Luckily, I spent my puberty in an all-male boarding school in New Hampshire. I began to shave there, only because my father had given me a razor and a pack of five double-edge razor blades for my 13th birthday. It felt like getting my first car.
My hormones, however, let me down. Even at sixteen, I only needed to shave once a month and the elaborate ritual of shaving was overkill for removing the single blond hair that sprouted erratically from my chin. It looked a lot like that fake tree on I-89 in New Hampshire that’s really a cell tower in drag.
My simian roommate, however — a mouth-breathing, knuckle-dragging proof of evolution — had to shave after each meal. In those days, a pack of five double-edge razor blades cost 89 cents and lasted two months with regular use. I got by on a pack a year and that only because they rusted.
Yesterday, I went into our local IGA to buy replacement blades, having just run out. My daughter teases me about my stingy reluctance to replace worn out blades, but she’s never had to buy them. To make matters worse, my wife asked me the other morning if I had used the brush hog or the lawn trimmer to shave and, later that same day, my garage mechanic warned me that a colony of deer ticks had apparently settled on my chin. I do use the blades well beyond their useful life, but there’s a reason.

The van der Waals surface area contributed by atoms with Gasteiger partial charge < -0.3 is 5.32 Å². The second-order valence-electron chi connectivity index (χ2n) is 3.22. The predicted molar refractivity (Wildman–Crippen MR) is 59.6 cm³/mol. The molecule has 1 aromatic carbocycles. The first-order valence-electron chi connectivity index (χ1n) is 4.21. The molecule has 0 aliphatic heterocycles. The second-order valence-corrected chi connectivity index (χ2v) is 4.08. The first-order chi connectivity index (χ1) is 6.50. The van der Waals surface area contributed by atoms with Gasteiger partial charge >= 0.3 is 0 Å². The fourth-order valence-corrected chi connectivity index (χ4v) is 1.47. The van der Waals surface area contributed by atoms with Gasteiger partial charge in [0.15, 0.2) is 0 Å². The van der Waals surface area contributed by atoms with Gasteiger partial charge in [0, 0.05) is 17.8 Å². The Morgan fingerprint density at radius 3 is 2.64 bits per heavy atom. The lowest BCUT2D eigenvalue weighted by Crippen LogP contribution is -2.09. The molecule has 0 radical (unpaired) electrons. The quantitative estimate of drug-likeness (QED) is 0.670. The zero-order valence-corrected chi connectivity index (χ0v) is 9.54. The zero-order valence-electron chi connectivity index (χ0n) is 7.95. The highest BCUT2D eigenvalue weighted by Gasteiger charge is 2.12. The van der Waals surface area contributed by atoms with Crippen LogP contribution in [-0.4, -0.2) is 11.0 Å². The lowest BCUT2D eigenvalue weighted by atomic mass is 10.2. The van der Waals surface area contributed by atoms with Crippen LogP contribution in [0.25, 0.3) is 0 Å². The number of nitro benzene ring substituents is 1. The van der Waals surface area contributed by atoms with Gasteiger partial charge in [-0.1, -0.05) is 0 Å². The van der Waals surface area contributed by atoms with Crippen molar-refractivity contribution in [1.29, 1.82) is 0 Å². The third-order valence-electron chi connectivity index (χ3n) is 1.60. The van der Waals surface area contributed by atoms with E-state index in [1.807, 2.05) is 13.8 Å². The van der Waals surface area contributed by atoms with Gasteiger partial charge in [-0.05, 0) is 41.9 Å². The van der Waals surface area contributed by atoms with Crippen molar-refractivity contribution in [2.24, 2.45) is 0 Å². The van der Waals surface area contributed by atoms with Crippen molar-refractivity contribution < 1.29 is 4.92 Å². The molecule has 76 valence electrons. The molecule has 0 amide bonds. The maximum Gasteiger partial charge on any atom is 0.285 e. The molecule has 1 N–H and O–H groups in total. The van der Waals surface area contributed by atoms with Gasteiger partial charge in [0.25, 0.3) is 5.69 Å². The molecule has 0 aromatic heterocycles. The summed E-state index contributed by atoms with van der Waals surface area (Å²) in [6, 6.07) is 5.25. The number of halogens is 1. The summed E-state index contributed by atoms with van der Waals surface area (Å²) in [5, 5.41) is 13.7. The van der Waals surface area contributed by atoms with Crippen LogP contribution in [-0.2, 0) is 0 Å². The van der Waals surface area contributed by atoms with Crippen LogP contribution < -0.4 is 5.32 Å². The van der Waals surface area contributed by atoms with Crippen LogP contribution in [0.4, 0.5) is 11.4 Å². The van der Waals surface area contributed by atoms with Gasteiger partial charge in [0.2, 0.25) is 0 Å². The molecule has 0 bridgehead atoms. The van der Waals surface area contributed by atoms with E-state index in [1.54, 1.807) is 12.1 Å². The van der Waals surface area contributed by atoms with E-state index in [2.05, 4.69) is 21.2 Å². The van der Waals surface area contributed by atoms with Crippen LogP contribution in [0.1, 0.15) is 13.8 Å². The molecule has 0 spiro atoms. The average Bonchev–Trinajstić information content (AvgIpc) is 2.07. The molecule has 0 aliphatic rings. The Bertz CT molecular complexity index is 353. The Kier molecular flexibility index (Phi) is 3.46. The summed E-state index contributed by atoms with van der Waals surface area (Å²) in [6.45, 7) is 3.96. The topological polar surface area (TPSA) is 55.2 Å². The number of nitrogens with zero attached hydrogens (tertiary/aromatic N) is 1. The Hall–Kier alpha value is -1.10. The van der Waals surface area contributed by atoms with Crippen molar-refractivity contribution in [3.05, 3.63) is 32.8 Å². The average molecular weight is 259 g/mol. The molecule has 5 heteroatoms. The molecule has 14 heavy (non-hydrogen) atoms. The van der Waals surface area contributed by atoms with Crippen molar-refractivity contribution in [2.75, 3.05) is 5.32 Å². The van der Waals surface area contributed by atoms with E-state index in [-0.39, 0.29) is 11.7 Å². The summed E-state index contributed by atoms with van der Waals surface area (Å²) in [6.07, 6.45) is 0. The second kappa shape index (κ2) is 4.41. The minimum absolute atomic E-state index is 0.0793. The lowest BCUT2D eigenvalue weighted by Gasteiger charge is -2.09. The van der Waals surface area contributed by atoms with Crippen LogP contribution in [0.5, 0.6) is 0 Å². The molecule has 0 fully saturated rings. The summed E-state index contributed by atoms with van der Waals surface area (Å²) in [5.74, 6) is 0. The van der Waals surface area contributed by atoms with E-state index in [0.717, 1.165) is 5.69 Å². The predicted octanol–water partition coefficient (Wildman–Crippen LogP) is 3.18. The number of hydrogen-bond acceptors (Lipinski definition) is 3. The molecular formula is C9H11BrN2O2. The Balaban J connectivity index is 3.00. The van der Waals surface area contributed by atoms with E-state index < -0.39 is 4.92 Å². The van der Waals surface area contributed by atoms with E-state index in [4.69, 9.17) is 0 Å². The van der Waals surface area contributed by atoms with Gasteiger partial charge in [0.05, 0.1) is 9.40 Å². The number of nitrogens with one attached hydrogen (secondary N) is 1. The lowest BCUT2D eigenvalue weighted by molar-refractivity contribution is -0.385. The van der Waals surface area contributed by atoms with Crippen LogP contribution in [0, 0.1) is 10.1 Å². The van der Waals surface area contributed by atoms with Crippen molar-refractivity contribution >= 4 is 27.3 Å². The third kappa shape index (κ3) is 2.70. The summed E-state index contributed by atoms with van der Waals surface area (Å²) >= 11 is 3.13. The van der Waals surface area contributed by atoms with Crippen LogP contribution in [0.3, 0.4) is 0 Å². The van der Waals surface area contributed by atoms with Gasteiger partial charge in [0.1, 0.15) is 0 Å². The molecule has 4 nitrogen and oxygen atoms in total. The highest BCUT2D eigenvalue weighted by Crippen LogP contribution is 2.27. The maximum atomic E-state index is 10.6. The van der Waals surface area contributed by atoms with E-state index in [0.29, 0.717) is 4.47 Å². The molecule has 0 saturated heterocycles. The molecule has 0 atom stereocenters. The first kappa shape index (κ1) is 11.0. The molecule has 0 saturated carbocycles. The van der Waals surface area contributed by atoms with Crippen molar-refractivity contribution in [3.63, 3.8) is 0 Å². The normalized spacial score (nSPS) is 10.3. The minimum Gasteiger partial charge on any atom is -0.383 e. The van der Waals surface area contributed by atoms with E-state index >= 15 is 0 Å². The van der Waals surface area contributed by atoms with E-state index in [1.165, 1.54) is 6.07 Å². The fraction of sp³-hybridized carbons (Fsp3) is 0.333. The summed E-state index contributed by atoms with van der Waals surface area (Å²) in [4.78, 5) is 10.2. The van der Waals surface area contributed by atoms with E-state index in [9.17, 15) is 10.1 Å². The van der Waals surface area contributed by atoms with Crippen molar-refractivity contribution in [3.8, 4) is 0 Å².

So I’m in the IGA, staring at wall of shaving technologies. A decade ago, when I bought my first shaving handle, it included five replaceable blades for under five bucks. Each snap-in replacement had a single blade embedded in its plastic frame. I still only shave every few days and, like anyone, try to get my money’s worth. Unless you’ve personally tried to buy replacement blades, don’t make fun.
I scan the blister packs looking for my brand. All I can remember is Atra because that is a common puzzle word. But it’s not an Atra. I’ve made that mistake twice.
Without warning or any notice to me, cutting edges went from one to two blades per replacement and doubled in price. Then, suddenly with great marketing fanfare, they went to three blades, and now they are trying to sell me five, yes five razor edges in each snap-in replacement blade. It looks more like a miniature Venetian blind than a razor blade. Of course, I’d need to buy a new handle as well.
I search in vain for the old two-blade replacements. They’re gone. My only choice on the pegboard is an entirely new handle with five, five-blade, disposable replacements. This commits me to the five-edge technology for eternity or at least until the ten-blade replacement comes out.
The helpful clerk, however, informs me the manufacturer offers “razor financing,” online at only 12 percent APR. I leave empty-handed and decide to grow a beard like many other old Vermonters.